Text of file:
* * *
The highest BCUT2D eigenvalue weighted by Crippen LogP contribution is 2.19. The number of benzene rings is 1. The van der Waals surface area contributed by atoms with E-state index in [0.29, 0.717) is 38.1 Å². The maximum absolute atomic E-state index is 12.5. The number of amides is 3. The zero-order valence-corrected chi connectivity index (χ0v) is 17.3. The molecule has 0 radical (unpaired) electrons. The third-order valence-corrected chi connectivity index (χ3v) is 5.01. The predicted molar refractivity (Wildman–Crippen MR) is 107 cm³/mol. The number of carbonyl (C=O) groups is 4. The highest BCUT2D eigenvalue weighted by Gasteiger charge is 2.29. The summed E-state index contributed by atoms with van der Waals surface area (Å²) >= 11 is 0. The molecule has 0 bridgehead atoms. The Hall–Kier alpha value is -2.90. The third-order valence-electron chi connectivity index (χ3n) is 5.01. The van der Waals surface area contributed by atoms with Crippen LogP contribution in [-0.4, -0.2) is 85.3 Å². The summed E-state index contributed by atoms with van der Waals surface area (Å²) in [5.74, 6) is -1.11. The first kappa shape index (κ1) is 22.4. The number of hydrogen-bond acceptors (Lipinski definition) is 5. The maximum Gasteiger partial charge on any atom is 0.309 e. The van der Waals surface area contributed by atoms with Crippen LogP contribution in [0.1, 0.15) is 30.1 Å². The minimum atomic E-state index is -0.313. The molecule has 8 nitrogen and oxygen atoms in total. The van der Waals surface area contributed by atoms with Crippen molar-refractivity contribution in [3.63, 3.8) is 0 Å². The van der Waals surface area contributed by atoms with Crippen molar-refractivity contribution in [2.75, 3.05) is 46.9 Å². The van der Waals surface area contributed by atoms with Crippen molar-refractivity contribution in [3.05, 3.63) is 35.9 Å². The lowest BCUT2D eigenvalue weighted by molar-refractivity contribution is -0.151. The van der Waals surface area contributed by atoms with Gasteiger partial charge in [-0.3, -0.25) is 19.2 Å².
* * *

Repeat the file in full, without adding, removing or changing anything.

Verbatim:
The highest BCUT2D eigenvalue weighted by Crippen LogP contribution is 2.19. The number of benzene rings is 1. The van der Waals surface area contributed by atoms with E-state index in [0.29, 0.717) is 38.1 Å². The maximum absolute atomic E-state index is 12.5. The number of amides is 3. The zero-order valence-corrected chi connectivity index (χ0v) is 17.3. The molecule has 0 radical (unpaired) electrons. The third-order valence-corrected chi connectivity index (χ3v) is 5.01. The predicted molar refractivity (Wildman–Crippen MR) is 107 cm³/mol. The number of carbonyl (C=O) groups is 4. The highest BCUT2D eigenvalue weighted by Gasteiger charge is 2.29. The summed E-state index contributed by atoms with van der Waals surface area (Å²) >= 11 is 0. The molecule has 0 bridgehead atoms. The Hall–Kier alpha value is -2.90. The third-order valence-electron chi connectivity index (χ3n) is 5.01. The van der Waals surface area contributed by atoms with Crippen LogP contribution in [-0.4, -0.2) is 85.3 Å². The summed E-state index contributed by atoms with van der Waals surface area (Å²) in [5.74, 6) is -1.11. The first kappa shape index (κ1) is 22.4. The number of hydrogen-bond acceptors (Lipinski definition) is 5. The maximum Gasteiger partial charge on any atom is 0.309 e. The van der Waals surface area contributed by atoms with Crippen LogP contribution in [0.1, 0.15) is 30.1 Å². The minimum atomic E-state index is -0.313. The molecule has 8 nitrogen and oxygen atoms in total. The van der Waals surface area contributed by atoms with Crippen molar-refractivity contribution in [3.63, 3.8) is 0 Å². The van der Waals surface area contributed by atoms with Crippen molar-refractivity contribution in [2.75, 3.05) is 46.9 Å². The van der Waals surface area contributed by atoms with Crippen molar-refractivity contribution in [3.05, 3.63) is 35.9 Å². The lowest BCUT2D eigenvalue weighted by molar-refractivity contribution is -0.151. The van der Waals surface area contributed by atoms with Gasteiger partial charge in [-0.3, -0.25) is 19.2 Å².